ECE3300 Lecture 2-1 Electric Fields


Uploaded by cfurse on 24.08.2009

Transcript:
Welcome to ECE3300 at the University of Utah. This is
an introduction to electromagnetics and we are going to
begin with with lecture number one, which is a review
of the electric and magnetic fields, the forces
associated with them and their sources. The electric
field is described by coulomb's law. You've seen
coulomb's law before in physics. What it says is if
you have two like charges, either both positive or both
negative, that they are going to repell. And if you
have two charges of different polarity, a positive and
a negative charge, they are going to tend to attract.
let's call this this charge q1 and lets call this
charge q2. The magnitude of the force associated with
either of these two charges is found by multiplying the
charges q1 x q2 dividing by 4 pie epsilon naught and
then the distant squared between them. This right here
is r12, that's the distance from charge number one to
charge number two. The forces given in newton's, the
charges are given in coulomb's and of course the
distance is given in meters. We all know that the
force is a vector quantity, this force right here is
the force on charge two, caused by charge one and it is
going to be the opposite of the force on charge one,
caused by charge two. So force 1 2 is going to be the
negative of force 2 1. Let's find force 2 1, force 2 1
is going to be the magnitude we have above, q1 divided
by -- sorry q1 x q2 divided by 4pi epsilon naught and
then the distance between them squared. And then we
need to define the direction. The direction right here
is going to be given by a unit vector r from 1 to 2,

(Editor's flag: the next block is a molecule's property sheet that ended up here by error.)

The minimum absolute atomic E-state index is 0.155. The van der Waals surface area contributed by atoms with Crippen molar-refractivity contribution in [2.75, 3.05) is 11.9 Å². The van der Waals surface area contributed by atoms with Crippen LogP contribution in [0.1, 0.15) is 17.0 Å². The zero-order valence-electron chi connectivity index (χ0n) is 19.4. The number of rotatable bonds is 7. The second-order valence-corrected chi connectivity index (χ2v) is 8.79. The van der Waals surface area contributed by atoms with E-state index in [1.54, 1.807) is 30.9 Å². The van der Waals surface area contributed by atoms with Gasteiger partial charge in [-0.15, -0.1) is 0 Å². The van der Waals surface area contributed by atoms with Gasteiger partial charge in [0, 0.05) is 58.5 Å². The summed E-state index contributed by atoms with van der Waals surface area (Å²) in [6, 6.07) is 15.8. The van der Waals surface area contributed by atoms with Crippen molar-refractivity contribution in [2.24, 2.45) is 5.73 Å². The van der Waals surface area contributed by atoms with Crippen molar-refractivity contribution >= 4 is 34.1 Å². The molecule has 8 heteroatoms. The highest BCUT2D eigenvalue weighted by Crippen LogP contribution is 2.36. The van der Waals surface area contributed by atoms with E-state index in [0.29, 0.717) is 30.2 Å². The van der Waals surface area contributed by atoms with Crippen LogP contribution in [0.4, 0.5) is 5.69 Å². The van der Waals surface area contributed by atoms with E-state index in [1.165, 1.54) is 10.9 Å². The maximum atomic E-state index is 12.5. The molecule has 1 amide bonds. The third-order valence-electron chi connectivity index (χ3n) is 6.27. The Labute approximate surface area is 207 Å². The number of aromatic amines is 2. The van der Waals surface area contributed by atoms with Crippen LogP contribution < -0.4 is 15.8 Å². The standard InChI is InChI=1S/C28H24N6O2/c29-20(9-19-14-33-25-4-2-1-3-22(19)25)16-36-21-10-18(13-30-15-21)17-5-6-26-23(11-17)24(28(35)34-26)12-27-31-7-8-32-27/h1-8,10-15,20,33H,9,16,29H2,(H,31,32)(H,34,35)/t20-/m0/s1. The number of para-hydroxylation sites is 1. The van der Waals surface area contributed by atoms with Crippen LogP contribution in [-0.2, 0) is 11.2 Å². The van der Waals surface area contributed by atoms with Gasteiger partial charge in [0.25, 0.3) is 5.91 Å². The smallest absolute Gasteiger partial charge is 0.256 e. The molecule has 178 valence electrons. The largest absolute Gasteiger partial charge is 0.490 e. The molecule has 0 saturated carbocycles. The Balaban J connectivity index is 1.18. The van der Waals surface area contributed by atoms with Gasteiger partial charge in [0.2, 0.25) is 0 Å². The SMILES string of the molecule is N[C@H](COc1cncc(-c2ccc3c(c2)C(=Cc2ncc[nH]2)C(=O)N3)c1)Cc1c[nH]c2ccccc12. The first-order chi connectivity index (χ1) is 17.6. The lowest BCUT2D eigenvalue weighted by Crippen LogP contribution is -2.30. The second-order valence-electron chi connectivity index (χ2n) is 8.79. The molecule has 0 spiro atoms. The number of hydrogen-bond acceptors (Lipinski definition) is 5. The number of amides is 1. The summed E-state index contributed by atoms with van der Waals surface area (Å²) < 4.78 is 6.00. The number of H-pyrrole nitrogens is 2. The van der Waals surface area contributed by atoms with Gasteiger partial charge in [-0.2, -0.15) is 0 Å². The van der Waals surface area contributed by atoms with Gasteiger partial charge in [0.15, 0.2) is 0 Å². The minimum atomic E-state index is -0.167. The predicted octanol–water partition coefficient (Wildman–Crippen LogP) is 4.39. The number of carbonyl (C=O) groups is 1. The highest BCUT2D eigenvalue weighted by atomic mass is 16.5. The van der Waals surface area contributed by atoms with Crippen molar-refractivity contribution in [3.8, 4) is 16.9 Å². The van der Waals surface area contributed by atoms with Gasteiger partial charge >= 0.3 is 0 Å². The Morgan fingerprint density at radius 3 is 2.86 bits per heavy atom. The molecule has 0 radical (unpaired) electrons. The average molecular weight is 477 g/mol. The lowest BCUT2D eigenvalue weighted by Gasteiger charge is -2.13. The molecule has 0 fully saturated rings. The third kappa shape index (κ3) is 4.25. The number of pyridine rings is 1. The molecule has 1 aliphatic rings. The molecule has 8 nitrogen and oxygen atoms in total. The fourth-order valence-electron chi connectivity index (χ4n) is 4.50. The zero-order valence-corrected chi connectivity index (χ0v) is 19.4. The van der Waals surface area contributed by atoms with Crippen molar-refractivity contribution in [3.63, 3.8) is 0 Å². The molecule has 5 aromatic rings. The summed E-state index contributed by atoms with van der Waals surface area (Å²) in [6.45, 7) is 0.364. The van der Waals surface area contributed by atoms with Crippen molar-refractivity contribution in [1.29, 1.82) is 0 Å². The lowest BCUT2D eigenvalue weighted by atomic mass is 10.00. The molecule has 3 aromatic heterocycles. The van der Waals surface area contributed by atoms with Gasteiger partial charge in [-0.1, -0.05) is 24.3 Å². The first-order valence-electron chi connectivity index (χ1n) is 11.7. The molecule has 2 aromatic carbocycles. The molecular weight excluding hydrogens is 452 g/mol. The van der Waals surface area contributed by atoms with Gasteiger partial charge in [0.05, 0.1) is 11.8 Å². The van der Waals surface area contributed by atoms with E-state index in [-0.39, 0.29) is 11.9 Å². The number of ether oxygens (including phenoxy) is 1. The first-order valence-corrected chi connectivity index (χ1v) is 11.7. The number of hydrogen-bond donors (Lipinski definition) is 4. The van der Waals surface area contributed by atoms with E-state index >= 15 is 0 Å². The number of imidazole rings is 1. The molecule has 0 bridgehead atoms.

and that's unit vector. So r from 1 to 2. Let me draw
that. R is going from one to two. That's the unit
vector that's describing the force on charge two caused
by charge number one. Over here, this would be the
unit vector from 2 to 1. There is a constant that is
important here. It is epsilon naught. It is called
the permittivity or the electrical permittivity. We
can see this is the permittivity of free space because
of the naught or the 0 that is shown here. The
magnitude of permittivity of free space
is 8.854 x 10 to the minus 12 farads per meter.
so this gives you us a complete picture of the force
that is caused by a charge. The electric field is associated
with this force. Let's take a charge right here and a
charge right there, q1, q2 and let's say that we want
to find the electric field right here where q1 is. The
way we do that is we let q1 be one coulomb, sometimes
we call this taking a test chairing of one coulomb, and
putting it at the location we want to find the electric
field. The electric field will be a vector quantity
and it will be q1 x q2 over 4pi epsilon naught, r from
1 to 2 squared and it is going to be in which
direction? Right here. If we want to find the
electric field here we want the force on q1 so e at
location number one is going to be this. It is going
to be r from two to one, and that's going to tell us
the force that happens, that's caused by charge two at
the charge one location. This is the electric field at
that location number one.